I was not so much surprised by Obama's answer, as I was by his thinly-veiled anger. Anger may not be the right word, perhaps "perturbed." After thinking about, I should not have been. Obama's been pissed off before in public interactions.
Moreover, for black people, this is the kind of issue that tends to cut across lines of class and politics. I would say that this is the sort of thing that angers upper middle-class black people even more than it angers anyone else, because they tend to be individuals who, by society's lights, are very accomplished. They deeply resent being lumped in with the mass. And more than anyone they resent the whole "when you're black, you talk to the police like this" routine. Obama has lived as a member of that class for a large portion of his adult life, or he's had some concentrated exposure to it--the black strivers roll deep on the South Side. It's not shocking that he was pissed.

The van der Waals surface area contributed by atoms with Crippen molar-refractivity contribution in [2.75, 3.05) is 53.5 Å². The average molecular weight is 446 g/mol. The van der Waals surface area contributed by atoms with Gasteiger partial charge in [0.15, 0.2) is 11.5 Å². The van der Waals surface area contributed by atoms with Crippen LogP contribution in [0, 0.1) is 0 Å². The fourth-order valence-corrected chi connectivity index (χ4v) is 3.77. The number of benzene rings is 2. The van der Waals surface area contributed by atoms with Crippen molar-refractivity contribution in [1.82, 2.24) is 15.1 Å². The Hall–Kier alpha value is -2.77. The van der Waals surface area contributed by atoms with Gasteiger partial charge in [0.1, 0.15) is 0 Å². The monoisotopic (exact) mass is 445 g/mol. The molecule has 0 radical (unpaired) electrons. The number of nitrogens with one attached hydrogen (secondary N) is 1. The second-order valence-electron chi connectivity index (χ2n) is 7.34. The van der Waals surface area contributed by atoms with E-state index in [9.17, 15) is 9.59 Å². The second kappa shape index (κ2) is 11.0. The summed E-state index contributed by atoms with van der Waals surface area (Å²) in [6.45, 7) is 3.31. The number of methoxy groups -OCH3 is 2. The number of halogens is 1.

One other thing. I'm already seeing stories where reporters are shocked--shocked!--that a guy who thinks that fathers matter, and that kids should be told "no excuses" by their parents, actually would be disturbed by the Gates' arrest. It's the stupidity of dichotomy. Two ideas can't occupy the same brother's brain at the same time. It's against the laws of press coverage.
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